Cinema section. Aronofsky and producer Eric Watson were among the guests
along with film stars Ellen Burstyn, Jared Leto and Christopher McDonald.
Leto, who lost 25 pounds to portray the role of Harry, a New York drug
dealer, clearly chose the role seeking a bit of a departure.
"This was a good role for me to challenge myself," Leto told indieWIRE. "I
definitely want to be a part of films that have something to say."
'Requiem' star, Jared Leto at Wednesday night's party
Photo by: Brian Brooks/indieWIRE
For an actor who has had a chance to pursue a higher profile Hollywood
career, Leto remains determined to, in his words, " Take the road less
traveled." Recently Leto has appeared in Mary Harron's "American Psycho," as well as David Fincher's "Fight Club." The actor will again work with
Fincher on the director's new movie this fall.
Concurrently, two other parties honored a pair of well-received festival
debuts. Over at Cha Cha Cha on Duncan, attendees celebrated the gala
screening of music video director Jonathan Glazer's "Sexy Beast," a Fox
Searchlight release starring Ben Kingsley. Meanwhile, at Babalu in
Yorkville, guests partied for David Kane's "Born Romantic," a London
ensemble dramatic comedy starring Jane Horrocks, Olivia Williams and Craig Ferguson that has drawn considerable distributor interest.
The animated Olivier Assayas outside the Unifrance luncheon
Photo by: Brian Brooks/indieWIRE
Thursday, as the weather turned cool, wet and windy, the Festival went into
the home stretch as many industry types began to wrap-up business. As a
gloomy downpour fell yesterday afternoon, Unifrance hosted a 3-hour buffet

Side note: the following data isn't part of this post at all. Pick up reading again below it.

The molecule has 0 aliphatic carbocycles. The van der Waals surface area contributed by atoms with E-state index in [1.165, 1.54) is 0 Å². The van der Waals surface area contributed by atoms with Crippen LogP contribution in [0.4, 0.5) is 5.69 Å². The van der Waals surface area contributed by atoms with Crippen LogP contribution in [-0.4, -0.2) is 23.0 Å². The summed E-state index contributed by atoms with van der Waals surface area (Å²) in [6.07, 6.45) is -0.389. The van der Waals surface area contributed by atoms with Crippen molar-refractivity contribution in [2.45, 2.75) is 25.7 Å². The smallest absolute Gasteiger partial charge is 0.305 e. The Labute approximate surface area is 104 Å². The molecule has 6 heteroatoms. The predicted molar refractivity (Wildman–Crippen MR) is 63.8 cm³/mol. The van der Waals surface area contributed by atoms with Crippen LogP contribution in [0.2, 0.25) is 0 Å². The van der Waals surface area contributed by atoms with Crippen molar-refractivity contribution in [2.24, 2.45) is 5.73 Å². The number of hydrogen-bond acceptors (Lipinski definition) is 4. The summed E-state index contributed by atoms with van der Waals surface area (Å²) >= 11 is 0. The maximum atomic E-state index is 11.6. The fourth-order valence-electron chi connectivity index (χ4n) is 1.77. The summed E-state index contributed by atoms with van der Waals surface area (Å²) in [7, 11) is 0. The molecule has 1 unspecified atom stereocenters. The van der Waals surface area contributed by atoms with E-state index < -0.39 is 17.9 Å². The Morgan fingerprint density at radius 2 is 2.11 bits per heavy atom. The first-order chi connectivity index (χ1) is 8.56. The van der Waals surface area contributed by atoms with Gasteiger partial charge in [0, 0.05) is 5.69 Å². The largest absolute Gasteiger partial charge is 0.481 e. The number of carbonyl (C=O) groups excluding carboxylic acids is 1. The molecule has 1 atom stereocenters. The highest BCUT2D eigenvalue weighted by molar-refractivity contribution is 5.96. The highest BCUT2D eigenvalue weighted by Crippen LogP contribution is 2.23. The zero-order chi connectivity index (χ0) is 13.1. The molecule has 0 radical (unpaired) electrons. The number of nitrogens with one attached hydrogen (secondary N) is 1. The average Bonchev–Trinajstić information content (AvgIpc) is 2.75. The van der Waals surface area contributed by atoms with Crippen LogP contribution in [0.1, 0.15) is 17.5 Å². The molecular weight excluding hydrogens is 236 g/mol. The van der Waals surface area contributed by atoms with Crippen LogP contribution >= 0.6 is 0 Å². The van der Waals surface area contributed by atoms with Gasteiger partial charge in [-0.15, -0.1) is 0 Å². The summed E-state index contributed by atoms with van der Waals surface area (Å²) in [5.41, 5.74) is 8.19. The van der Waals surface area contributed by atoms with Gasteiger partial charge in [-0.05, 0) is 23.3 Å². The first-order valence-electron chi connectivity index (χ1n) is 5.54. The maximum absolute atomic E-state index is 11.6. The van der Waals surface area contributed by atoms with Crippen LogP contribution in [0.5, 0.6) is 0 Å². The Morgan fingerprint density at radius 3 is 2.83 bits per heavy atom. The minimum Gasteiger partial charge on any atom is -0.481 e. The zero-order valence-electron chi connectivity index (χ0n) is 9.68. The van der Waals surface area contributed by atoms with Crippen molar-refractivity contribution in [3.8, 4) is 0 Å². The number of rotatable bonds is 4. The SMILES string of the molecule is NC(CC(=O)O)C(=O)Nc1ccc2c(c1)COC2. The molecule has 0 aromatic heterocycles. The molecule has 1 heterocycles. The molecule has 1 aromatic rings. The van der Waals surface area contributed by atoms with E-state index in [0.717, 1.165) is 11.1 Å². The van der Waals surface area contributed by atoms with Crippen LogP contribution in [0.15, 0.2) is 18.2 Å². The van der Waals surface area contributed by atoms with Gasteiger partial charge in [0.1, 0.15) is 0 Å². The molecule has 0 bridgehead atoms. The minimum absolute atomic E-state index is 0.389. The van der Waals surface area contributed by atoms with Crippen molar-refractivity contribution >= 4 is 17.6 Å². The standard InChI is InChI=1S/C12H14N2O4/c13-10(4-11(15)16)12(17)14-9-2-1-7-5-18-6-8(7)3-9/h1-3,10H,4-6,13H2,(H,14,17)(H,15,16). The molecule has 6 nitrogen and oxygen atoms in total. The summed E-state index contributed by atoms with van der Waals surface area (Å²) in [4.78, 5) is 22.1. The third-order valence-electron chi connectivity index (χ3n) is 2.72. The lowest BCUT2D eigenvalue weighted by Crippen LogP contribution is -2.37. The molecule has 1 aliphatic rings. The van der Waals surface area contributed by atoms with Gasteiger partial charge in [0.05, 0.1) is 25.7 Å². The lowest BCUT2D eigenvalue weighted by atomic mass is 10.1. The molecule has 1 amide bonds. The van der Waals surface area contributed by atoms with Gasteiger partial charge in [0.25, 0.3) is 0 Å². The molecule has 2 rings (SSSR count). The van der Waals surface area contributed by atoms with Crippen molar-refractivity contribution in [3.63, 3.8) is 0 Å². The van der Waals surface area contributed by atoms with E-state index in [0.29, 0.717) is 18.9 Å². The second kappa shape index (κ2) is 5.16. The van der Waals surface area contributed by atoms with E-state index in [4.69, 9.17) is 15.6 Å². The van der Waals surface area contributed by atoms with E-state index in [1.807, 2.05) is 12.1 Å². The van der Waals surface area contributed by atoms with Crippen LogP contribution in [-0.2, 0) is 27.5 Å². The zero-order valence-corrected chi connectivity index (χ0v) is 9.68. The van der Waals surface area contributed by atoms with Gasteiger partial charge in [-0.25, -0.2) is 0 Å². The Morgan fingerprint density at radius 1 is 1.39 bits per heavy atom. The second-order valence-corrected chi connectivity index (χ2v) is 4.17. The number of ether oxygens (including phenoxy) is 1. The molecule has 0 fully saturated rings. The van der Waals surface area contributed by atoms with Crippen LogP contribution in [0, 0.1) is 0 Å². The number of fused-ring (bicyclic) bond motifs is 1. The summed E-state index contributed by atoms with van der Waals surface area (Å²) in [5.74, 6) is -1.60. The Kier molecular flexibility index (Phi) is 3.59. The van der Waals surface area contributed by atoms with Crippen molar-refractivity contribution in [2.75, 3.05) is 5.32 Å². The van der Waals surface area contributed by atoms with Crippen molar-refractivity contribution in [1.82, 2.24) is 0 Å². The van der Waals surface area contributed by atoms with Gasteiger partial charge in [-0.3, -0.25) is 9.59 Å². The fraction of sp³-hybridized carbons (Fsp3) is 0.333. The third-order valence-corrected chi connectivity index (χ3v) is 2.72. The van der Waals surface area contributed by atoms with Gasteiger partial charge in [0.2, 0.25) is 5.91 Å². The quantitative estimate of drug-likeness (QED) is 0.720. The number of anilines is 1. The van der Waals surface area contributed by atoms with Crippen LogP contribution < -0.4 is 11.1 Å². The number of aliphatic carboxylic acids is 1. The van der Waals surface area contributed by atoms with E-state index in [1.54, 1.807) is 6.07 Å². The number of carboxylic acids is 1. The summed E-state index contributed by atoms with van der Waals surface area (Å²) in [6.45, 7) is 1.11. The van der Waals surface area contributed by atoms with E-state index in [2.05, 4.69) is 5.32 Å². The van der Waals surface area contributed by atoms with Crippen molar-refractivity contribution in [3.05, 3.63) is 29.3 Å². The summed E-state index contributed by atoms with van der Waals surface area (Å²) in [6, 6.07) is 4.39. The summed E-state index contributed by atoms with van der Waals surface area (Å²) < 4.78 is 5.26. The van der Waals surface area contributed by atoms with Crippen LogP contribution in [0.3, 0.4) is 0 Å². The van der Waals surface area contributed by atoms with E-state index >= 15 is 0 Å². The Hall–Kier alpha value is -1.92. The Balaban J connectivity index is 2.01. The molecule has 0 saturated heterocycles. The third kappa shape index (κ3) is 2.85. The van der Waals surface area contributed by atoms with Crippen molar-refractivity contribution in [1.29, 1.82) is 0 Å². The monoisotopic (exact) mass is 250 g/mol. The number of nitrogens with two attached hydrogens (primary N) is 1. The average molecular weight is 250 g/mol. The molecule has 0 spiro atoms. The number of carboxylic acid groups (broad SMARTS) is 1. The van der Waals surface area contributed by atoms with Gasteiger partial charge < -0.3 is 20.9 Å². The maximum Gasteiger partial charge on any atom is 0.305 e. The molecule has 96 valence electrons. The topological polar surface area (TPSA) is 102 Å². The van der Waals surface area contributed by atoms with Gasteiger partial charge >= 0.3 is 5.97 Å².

lunch at the Prego della Piazza on Bloor, in honor of the festival's French
Writer/director Sophie Fillieres with sister actress Helene Fillieres
Photo by: Brian Brooks/indieWIRE
Director Olivier Assayas, here with Cannes premiere "Les destinee
sentimentales," conducted impromptu interviews while actress Arsinee
Khanjian (wife of Atom Egoyan) held court amongst several friends and fans.
Writer-director Sophie Fillieres sipped wine with her sister-actress Helene
Fillieres ("Venus Beauty Institute"), one of the stars of her sharp
Rohmer-ish romance, "Aïe." One of the stronger entries in the Discovery
section, "Aïe" has an offer for U.S. distribution, according to the film's
sales agent at Celluloid Dreams, and hopes to close a deal soon. Also seen
milling at the event was young debuting director Anne-Sophie Birot, whose
"Girls Can't Swim," another Celluloid Dreams title, garnered interest from
at least one small U.S. distributor, and spirited gypsy-chronicler Tony
Gatlif, in Toronto with his latest, "Vengo."
Later yesterday, Palm Pictures and John Sloss hosted a pre-screening
cocktail party for John Luessenhop's "Lockdown." Hosted in a converted jail
at the Toronto Courthouse on Adelaide, the party welcomed the filmmaker,
actors and others. Produced by Palm, the distributor/production company,
and Sloss are pursuing a deal for the film, betting that it can reach a
larger audience outside the specialized circuit.
'Lockdown' director John Luessenhop with actors Richard T. Jones & Gabriel Casseus and friend
Photo by: Brian Brooks/indieWIRE
The picture is among a slate of movies that Sloss is handling along with his
new special projects director Matt Littin and consultant Micah Green (who
recently finished a full length CD of his own music which was produced by
Duncan Sheik). In addition to "Lockdown," the crew are in Toronto with, Mia
Trachinger's "Bunny," Denis Villenueve's "Maelstrom," Robert Lepage's "Possible Worlds," Leonard Farlinger's "The Perfect Son," Pierre-Paul Renders' "Thomas est amoureaux" ("Thomas in Love"), Bryan Johnson's "Vulgar," and Gary Burns' "waydowntown." The Sloss crowd expect to secure deals for a
few of their films before the Festival closes this weekend.
[Eugene Hernandez, with a report from Anthony Kaufman]